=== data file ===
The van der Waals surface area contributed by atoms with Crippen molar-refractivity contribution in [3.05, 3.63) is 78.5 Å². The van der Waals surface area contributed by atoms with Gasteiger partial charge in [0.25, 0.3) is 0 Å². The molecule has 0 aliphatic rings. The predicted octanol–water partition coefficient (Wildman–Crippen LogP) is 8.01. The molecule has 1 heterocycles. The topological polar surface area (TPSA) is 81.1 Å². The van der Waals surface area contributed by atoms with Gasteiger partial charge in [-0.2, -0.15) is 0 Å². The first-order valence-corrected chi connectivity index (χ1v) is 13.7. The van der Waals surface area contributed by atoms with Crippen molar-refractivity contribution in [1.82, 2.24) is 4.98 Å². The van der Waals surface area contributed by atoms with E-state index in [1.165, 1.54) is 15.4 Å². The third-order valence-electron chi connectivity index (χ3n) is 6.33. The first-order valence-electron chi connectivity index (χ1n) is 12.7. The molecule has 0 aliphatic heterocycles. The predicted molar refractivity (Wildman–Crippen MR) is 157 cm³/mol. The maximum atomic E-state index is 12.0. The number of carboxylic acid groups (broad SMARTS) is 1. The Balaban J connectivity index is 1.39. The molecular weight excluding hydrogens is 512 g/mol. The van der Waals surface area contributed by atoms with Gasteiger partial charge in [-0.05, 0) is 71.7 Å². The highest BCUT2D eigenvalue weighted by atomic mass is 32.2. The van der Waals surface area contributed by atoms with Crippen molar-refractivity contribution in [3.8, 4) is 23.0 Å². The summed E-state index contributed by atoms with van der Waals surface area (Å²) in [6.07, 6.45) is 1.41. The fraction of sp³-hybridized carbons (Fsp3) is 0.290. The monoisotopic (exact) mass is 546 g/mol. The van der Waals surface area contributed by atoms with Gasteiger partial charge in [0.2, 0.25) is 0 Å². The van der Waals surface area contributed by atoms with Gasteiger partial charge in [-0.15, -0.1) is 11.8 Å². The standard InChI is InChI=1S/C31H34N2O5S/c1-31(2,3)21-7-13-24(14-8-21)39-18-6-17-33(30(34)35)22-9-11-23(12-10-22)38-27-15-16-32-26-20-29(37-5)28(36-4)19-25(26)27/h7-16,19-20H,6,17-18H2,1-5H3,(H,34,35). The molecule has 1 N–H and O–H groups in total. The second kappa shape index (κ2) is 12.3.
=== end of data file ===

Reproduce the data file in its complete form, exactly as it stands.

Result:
The van der Waals surface area contributed by atoms with Crippen molar-refractivity contribution in [3.05, 3.63) is 78.5 Å². The van der Waals surface area contributed by atoms with Gasteiger partial charge in [0.25, 0.3) is 0 Å². The molecule has 0 aliphatic rings. The predicted octanol–water partition coefficient (Wildman–Crippen LogP) is 8.01. The molecule has 1 heterocycles. The topological polar surface area (TPSA) is 81.1 Å². The van der Waals surface area contributed by atoms with Gasteiger partial charge in [-0.2, -0.15) is 0 Å². The first-order valence-corrected chi connectivity index (χ1v) is 13.7. The van der Waals surface area contributed by atoms with Crippen molar-refractivity contribution in [1.82, 2.24) is 4.98 Å². The van der Waals surface area contributed by atoms with E-state index in [1.165, 1.54) is 15.4 Å². The third-order valence-electron chi connectivity index (χ3n) is 6.33. The first-order valence-electron chi connectivity index (χ1n) is 12.7. The molecule has 0 aliphatic heterocycles. The predicted molar refractivity (Wildman–Crippen MR) is 157 cm³/mol. The maximum atomic E-state index is 12.0. The number of carboxylic acid groups (broad SMARTS) is 1. The Balaban J connectivity index is 1.39. The molecular weight excluding hydrogens is 512 g/mol. The van der Waals surface area contributed by atoms with Gasteiger partial charge in [-0.05, 0) is 71.7 Å². The highest BCUT2D eigenvalue weighted by atomic mass is 32.2. The van der Waals surface area contributed by atoms with Crippen molar-refractivity contribution in [3.8, 4) is 23.0 Å². The summed E-state index contributed by atoms with van der Waals surface area (Å²) in [6.07, 6.45) is 1.41. The fraction of sp³-hybridized carbons (Fsp3) is 0.290. The monoisotopic (exact) mass is 546 g/mol. The van der Waals surface area contributed by atoms with Gasteiger partial charge in [0.2, 0.25) is 0 Å². The van der Waals surface area contributed by atoms with Gasteiger partial charge in [-0.15, -0.1) is 11.8 Å². The standard InChI is InChI=1S/C31H34N2O5S/c1-31(2,3)21-7-13-24(14-8-21)39-18-6-17-33(30(34)35)22-9-11-23(12-10-22)38-27-15-16-32-26-20-29(37-5)28(36-4)19-25(26)27/h7-16,19-20H,6,17-18H2,1-5H3,(H,34,35). The molecule has 1 N–H and O–H groups in total. The second kappa shape index (κ2) is 12.3.